Unforseen circumstances lead us to the Apple Picker, an Arab with a poor command of English, who keeps getting phone messages from Abul Kasem (in reality Arvind, who keeps dialing the wrong number Lara gave him), It's his bad luck, because he ends up being seen as part of the great Abul Kasem conspiracy. In the play's most acridly funny sequence, he addresses us directly, speaking gently about the role of music in his life, while a translator twists his words into statements like "I come from a relatively terroristic background. Saber, my youngest brother, and I used to play suicide bombers when were little." As he quotes bits of ABBA songs, they are translated as "My goal -- to murder as many defenseless Jews as possible."

Clearly, thinks Khemiri, a Swede of Tunisian ancestry, we have nothing to fear more than fear itself, a point that becomes increasingly tough to argue with as Abul Kasem mania seems to take over the world. The author's cleverness never slackens, right up to the finale when we are introduced to his own younger brother, who has an Abul Kasem story that twists the action in another, wholly unexpected direction.

It's hard not to think of the script of Invasion! as a work of collaboration. Khemiri's lethally amusing tale is rendered in a version by Rachel Willson-Broyles that is so idiomatic that one suspects she has taken a fair number of liberties with the original. (Surely it was she who added the Kardashians to a list of ills caused by Abul Kasem, which otherwise takes in global warming and the collapsing economy.) It's also hard to imagine what Invasion! would be like without Erica Schmidt's slam-bang production and the gifted cast, all of whom appear in multiple roles. Andrew Guilarte scores as a real-life Abul Kasem who is nobody's idea of a terrorist, since he loves disco and prefers to be known as Lance -- and as the Apple Picker, whose innocence is protection against the US security apparatus in overdrive. Debargo Sanyal is a compact package of adolescent anxieties as Arvind, whose pickup technique is in desperate need of revision. Bobby Moreno tackles everything from an adolescent gang member to a middle-aged female academic. Francis Benhamou is fine as the girl of Arvind's dreams and as that take-no-prisoners translator.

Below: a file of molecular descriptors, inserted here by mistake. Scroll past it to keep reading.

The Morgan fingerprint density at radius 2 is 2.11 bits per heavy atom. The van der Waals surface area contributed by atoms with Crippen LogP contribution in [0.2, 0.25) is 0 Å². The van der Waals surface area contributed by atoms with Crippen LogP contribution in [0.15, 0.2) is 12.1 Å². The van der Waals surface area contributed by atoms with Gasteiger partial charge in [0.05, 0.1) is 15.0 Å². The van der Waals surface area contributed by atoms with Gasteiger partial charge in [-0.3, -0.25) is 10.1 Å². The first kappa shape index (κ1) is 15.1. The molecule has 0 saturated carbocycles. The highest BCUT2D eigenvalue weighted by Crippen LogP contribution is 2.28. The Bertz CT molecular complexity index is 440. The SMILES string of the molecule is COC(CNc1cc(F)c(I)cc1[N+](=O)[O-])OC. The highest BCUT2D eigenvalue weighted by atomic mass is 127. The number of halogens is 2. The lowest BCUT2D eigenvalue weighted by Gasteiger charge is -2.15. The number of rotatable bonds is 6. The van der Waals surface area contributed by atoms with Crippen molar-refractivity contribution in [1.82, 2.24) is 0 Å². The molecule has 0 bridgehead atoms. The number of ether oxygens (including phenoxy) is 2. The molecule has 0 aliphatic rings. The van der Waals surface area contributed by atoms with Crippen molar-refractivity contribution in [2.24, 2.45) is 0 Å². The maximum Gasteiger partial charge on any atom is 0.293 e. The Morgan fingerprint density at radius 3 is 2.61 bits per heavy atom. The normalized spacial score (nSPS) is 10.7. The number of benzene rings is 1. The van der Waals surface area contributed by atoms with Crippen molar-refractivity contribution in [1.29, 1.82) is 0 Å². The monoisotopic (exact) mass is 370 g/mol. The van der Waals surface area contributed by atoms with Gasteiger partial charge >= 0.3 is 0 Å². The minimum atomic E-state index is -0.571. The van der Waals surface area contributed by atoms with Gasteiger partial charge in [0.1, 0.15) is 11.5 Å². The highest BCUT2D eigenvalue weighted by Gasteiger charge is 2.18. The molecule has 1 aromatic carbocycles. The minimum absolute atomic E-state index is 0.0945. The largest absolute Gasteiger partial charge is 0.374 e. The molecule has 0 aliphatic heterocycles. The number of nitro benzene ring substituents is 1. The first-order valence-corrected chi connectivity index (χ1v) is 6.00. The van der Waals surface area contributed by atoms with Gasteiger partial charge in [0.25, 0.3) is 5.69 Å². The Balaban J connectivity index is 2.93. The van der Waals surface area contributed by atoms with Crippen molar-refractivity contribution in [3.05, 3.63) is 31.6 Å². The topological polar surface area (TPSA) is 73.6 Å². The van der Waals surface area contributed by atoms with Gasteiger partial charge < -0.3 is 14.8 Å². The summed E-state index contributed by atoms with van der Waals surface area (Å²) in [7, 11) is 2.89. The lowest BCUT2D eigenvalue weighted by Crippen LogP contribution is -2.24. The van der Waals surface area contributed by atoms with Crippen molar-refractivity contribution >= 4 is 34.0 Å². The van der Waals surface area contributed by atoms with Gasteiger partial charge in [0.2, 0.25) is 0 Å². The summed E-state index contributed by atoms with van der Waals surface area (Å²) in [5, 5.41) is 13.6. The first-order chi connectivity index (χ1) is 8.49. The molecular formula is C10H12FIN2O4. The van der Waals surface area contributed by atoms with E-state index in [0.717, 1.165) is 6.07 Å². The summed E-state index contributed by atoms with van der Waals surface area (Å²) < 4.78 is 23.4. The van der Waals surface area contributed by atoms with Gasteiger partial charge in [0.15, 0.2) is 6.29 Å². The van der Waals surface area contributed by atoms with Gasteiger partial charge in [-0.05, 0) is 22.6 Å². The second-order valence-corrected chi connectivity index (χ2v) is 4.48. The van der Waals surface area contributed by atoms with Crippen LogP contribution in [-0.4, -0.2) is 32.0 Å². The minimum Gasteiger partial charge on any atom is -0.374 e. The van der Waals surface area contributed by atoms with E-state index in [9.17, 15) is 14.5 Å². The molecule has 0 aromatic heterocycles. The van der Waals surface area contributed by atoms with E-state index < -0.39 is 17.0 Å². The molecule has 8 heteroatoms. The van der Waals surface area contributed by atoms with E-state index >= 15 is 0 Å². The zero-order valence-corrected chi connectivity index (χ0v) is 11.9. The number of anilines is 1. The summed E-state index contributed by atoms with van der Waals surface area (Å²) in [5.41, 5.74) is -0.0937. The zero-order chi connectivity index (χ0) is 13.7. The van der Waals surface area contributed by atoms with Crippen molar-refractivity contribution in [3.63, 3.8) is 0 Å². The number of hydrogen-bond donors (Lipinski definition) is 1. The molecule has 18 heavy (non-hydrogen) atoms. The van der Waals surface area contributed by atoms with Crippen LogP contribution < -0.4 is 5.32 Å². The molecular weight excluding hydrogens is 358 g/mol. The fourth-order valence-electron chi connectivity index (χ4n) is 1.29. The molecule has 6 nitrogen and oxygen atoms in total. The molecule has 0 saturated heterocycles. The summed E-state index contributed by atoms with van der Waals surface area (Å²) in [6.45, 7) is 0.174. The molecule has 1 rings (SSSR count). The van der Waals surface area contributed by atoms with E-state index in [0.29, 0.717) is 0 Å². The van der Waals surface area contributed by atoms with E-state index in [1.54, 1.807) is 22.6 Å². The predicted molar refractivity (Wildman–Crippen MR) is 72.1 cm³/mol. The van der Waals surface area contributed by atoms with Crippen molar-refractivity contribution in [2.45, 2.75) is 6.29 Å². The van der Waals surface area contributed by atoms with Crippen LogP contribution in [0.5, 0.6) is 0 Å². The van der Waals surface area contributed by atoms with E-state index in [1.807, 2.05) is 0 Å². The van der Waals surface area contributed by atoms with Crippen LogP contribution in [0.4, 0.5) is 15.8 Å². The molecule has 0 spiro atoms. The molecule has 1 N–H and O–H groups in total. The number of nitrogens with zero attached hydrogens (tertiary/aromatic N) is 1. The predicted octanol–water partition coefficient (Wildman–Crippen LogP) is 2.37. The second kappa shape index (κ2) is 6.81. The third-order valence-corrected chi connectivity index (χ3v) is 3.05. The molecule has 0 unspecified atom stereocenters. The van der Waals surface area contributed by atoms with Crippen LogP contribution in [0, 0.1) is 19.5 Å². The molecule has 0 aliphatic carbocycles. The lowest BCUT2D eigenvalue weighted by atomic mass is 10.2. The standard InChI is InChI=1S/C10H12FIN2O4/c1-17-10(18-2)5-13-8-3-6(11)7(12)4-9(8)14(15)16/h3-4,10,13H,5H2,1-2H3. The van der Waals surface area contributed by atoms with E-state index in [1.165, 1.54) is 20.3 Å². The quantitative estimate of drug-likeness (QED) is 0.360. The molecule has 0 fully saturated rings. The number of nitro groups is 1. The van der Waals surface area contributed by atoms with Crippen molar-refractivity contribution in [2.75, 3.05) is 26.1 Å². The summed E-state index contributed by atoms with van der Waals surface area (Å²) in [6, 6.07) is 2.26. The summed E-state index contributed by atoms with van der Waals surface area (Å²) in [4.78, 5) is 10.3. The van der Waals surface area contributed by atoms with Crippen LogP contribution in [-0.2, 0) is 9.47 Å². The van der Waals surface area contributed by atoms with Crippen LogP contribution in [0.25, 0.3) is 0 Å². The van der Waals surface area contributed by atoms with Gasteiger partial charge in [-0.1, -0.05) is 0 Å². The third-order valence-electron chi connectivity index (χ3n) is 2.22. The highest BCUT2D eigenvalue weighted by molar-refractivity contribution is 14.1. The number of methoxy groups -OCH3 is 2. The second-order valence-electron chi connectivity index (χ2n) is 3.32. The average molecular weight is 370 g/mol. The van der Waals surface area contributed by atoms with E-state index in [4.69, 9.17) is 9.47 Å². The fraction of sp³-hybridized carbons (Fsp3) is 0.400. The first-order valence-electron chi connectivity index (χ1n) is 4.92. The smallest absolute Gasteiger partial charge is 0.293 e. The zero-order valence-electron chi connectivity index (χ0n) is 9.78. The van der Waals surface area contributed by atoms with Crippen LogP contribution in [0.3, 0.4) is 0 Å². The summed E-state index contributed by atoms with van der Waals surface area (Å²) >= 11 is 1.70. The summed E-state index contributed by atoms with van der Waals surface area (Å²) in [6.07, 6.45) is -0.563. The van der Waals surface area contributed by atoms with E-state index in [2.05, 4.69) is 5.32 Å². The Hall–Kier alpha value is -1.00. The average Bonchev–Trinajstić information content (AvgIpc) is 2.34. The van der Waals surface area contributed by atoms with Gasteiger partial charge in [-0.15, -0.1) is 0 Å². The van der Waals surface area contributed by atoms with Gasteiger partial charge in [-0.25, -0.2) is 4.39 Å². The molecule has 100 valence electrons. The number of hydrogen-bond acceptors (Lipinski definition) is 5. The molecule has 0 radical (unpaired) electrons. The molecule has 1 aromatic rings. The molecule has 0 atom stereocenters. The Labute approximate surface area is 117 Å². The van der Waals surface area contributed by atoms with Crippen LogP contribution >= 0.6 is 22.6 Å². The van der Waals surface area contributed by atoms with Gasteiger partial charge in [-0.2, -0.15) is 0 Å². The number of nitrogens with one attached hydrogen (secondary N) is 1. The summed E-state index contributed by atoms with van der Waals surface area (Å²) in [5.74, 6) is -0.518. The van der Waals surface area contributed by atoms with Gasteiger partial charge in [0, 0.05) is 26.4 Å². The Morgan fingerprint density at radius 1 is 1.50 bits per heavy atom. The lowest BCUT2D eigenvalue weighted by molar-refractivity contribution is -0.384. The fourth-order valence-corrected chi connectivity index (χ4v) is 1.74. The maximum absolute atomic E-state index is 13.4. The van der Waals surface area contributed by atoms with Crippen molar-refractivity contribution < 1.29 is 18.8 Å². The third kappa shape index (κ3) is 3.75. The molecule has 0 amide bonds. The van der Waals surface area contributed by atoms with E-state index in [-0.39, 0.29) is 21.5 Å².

The action unfolds on Antje Ellerman's set, which keeps acquiring new depths with each twist in the tale. Oana Botez Ban's costumes range from hip-hop fashions to the kind of look you might call CNN casual. Bart Fasbender's sound design paces the action with a variety of effects and musical selections. My one reservation has to do with Matthew Richards' lighting design; whether playing a strip of LEDs on the upstage wall or creating backlight effects with floor units, the light is sometimes aimed a little too directly at the eyes of the audience. The play is confrontational enough without resorting to such tactics.

But 99% of the time, Invasion! hits its targets wittily and remorselessly, placing us inside the crazy, self-justifying logic that sees terror in every unfamiliar face. Just as the Mint Theatre digs up obscurities from a century ago, The Play Company finds relatively unknown contemporary international playwrights with something to say. This is one of their best finds yet.--David Barbour


(24 February 2011)